US Strategic Petroleum Reserve undergoes changes

By North American Shale magazine staff | March 31, 2017

For the first time since 2014—and only the third time since 2005—the U.S. Department of Energy has sold a portion of its stockpiled oil from the Strategic Petroleum Reserve this year. The sale of 8 million barrels of sweet crude will be used to pay for maintenance and infrastructure upgrades to the SPR’s storage facilities. Starting in 2015, the DOE began a $2 billion modernization effort. The sale of crude is used to pay for the modernization work.

Outside of sales completed for maintenance and infrastructure updates, the SPR’s stock is rarely tweaked. In 2011, the president directed the sale of 30 million barrels of crude to offset disruptions to the oil supply due to unrest in the Middle East. According to the SPR, the 713.5 million barrels in its series of salt cavern storage facilities located along the Gulf of Mexico (where several refineries can have quick access to the crude) can help the US withstand 149 days of oil import disruptions. The idea for the SPR started in the 1950s following the 1956 Suez Crisis."

**Sidebar**
Light tight oil in the SPR?
The U.S. Energy Information Administration, a division of the DOE, believes that by 2040 tight oil will make up for the majority of any production increases. Troy Cook, senior global upstream analyst (and petroleum engineer by training) helped to create the EIA’s projections on light tight oil. “The application of two existing older technologies, horizontal drilling and hydraulic fracturing, combined with the higher prices within the past decade, made the experimentation and then full scale application of these technologies possible,” Cook said. “In the future, cost reductions based on learning by doing and optimization of both drilling and completion practices will continue to allow development in the current lower-cost environment that this development helped create.”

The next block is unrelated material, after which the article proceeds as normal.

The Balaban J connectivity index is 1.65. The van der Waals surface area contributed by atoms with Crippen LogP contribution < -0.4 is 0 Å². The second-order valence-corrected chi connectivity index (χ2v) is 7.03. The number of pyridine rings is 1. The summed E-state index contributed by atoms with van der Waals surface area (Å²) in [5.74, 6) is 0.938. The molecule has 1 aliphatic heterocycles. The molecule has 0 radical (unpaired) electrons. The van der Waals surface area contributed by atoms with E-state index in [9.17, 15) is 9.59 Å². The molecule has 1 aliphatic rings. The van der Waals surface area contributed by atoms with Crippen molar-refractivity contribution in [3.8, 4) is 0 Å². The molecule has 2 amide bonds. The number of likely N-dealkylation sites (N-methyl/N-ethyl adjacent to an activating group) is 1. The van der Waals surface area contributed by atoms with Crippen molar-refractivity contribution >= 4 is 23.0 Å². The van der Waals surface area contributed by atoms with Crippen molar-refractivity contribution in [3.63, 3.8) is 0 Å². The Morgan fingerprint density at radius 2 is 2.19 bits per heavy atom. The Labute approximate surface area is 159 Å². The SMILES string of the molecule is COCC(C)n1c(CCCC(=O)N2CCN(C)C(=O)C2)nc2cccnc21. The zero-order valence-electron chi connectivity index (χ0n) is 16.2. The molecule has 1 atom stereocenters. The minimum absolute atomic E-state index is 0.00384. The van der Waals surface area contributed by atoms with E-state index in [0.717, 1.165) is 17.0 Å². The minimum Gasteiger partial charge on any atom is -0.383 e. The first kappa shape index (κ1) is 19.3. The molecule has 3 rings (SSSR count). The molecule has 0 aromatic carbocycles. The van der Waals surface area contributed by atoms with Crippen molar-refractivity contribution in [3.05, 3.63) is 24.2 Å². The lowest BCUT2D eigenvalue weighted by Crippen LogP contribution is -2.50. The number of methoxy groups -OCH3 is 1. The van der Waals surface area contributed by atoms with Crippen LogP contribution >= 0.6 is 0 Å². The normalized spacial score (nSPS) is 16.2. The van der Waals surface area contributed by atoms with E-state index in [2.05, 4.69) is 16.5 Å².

Technologies and strategies utilized to retrieve light tight oil in the known formations of today could evolve, according to Cook. “I believe the idea of a previously known but generally discounted resource could spring to life and at such high volumes in such a short period of time,” he said. “The proven reality of light, tight oil and available resources of the same type not yet exploited, has been substantial enough to alter expectations of future U.S. oil production.”